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DIME Seminar Series: Deliberate Disengagement: How Education Reduces Political Participation under Electoral Authoritarianism
April 21, 2015Speaker: Kevin Croke in MC3-570 at 12:30 - 1:30PM

Deliberate Disengagement: How Education Reduces Political Participation under Electoral Authoritarianism

Abstract: A large literature examining advanced and consolidating democracies suggests that education increases political participation. However, in electoral authoritarian regimes, educated voters may instead deliberately disengage. If education increases critical capacities, political awareness, and support for democracy, educated citizens may believe that participation is futile or legitimates autocrats.  We test this argument in Zimbabwe—a paradigmatic electoral authoritarian regime—by exploiting cross- cohort variation in access to education following a major educational reform. We find that education decreases political participation, substantially reducing the likelihood that better-educated citizens vote, contact politicians, or attend community meetings. Consistent with deliberate disengagement, education’s negative effect on participation dissipated following 2008’s more competitive election, which temporarily) initiated unprecedented power sharing. Supporting the mechanisms underpinning our hypothesis, educated citizens experience better economic outcomes, are more interested in politics and more supportive of democracy, but are also more likely to criticize the government and support opposition parties.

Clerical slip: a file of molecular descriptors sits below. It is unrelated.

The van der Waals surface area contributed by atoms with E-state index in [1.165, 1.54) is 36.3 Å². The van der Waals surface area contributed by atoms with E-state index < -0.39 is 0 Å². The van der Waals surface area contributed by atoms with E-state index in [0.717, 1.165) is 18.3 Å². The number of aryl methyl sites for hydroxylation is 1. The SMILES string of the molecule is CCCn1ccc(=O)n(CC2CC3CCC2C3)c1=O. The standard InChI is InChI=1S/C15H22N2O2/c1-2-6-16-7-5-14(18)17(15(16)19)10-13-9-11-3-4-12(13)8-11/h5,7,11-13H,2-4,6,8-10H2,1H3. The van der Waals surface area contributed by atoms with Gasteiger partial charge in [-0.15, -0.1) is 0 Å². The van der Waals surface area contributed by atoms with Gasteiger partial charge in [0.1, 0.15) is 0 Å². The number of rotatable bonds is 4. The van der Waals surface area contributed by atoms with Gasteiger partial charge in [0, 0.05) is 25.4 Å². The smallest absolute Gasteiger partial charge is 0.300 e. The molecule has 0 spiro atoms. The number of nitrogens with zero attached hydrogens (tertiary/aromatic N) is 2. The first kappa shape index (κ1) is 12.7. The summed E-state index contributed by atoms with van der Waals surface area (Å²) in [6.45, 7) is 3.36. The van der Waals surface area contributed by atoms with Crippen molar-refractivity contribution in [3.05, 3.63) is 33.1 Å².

Development Impact Evaluation (DIME) is a global program hosted in the World Bank's Development Research Group. Its purpose is to increase the use of impact evaluation in the design and implementation of public policy and increase institutional capacity and motivation for evidence-based policy. 

Last Updated: Apr 15, 2015

Bio: Kevin Croke is a post-doctoral fellow in the Department of Global Health and Population at the Harvard School of Public Health. He received his PhD from Johns Hopkins-SAIS in 2011. In 2012-2013, he worked at the World Bank’s Africa Gender Innovation Lab. His research has focused on the politics of health system reform in Tanzania and Uganda, the use of mobile phones for data collection in developing countries, the impact of secondary education expansion in Zimbabwe, and the long run effect of early childhood deworming in Uganda.


Last Updated: Apr 14, 2015

Deliberate Disengagement: How Education Reduces Political Participation under Electoral Authoritarianism